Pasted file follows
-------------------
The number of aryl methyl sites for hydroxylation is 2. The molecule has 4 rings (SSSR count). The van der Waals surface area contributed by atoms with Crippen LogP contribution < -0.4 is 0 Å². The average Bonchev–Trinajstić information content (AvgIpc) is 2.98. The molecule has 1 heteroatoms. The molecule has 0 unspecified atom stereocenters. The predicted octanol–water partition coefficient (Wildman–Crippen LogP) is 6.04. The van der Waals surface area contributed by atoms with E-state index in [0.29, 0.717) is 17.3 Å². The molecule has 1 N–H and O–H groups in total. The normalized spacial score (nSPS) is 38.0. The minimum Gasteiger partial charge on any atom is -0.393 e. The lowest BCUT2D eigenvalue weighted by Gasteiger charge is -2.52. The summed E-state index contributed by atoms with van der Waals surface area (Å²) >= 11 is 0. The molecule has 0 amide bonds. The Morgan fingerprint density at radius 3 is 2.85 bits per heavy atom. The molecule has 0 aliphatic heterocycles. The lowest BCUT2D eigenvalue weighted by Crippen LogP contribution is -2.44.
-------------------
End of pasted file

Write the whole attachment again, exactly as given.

The number of aryl methyl sites for hydroxylation is 2. The molecule has 4 rings (SSSR count). The van der Waals surface area contributed by atoms with Crippen LogP contribution < -0.4 is 0 Å². The average Bonchev–Trinajstić information content (AvgIpc) is 2.98. The molecule has 1 heteroatoms. The molecule has 0 unspecified atom stereocenters. The predicted octanol–water partition coefficient (Wildman–Crippen LogP) is 6.04. The van der Waals surface area contributed by atoms with E-state index in [0.29, 0.717) is 17.3 Å². The molecule has 1 N–H and O–H groups in total. The normalized spacial score (nSPS) is 38.0. The minimum Gasteiger partial charge on any atom is -0.393 e. The lowest BCUT2D eigenvalue weighted by Gasteiger charge is -2.52. The summed E-state index contributed by atoms with van der Waals surface area (Å²) >= 11 is 0. The molecule has 0 amide bonds. The Morgan fingerprint density at radius 3 is 2.85 bits per heavy atom. The molecule has 0 aliphatic heterocycles. The lowest BCUT2D eigenvalue weighted by Crippen LogP contribution is -2.44.